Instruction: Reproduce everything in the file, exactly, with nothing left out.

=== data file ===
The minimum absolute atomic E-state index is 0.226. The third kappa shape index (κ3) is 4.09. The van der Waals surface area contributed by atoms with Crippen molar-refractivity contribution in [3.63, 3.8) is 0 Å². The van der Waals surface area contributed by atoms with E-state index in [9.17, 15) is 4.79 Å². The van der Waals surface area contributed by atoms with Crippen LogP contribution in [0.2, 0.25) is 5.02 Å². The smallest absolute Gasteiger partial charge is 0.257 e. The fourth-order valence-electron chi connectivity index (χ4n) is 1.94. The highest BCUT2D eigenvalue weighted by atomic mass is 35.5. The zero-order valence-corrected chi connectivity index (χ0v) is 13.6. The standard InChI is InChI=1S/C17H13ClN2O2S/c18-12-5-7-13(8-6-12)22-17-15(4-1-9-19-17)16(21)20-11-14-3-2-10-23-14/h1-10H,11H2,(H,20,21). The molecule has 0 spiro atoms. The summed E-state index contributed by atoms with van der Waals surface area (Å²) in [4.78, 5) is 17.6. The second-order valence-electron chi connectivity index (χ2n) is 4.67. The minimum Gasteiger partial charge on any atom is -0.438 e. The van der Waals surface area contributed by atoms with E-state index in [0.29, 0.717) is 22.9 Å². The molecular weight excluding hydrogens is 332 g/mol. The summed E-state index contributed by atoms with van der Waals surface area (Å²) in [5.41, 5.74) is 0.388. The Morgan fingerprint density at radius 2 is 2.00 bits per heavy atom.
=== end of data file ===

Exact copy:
The minimum absolute atomic E-state index is 0.226. The third kappa shape index (κ3) is 4.09. The van der Waals surface area contributed by atoms with Crippen molar-refractivity contribution in [3.63, 3.8) is 0 Å². The van der Waals surface area contributed by atoms with E-state index in [9.17, 15) is 4.79 Å². The van der Waals surface area contributed by atoms with Crippen LogP contribution in [0.2, 0.25) is 5.02 Å². The smallest absolute Gasteiger partial charge is 0.257 e. The fourth-order valence-electron chi connectivity index (χ4n) is 1.94. The highest BCUT2D eigenvalue weighted by atomic mass is 35.5. The zero-order valence-corrected chi connectivity index (χ0v) is 13.6. The standard InChI is InChI=1S/C17H13ClN2O2S/c18-12-5-7-13(8-6-12)22-17-15(4-1-9-19-17)16(21)20-11-14-3-2-10-23-14/h1-10H,11H2,(H,20,21). The molecule has 0 spiro atoms. The summed E-state index contributed by atoms with van der Waals surface area (Å²) in [4.78, 5) is 17.6. The second-order valence-electron chi connectivity index (χ2n) is 4.67. The minimum Gasteiger partial charge on any atom is -0.438 e. The van der Waals surface area contributed by atoms with E-state index in [0.29, 0.717) is 22.9 Å². The molecular weight excluding hydrogens is 332 g/mol. The summed E-state index contributed by atoms with van der Waals surface area (Å²) in [5.41, 5.74) is 0.388. The Morgan fingerprint density at radius 2 is 2.00 bits per heavy atom.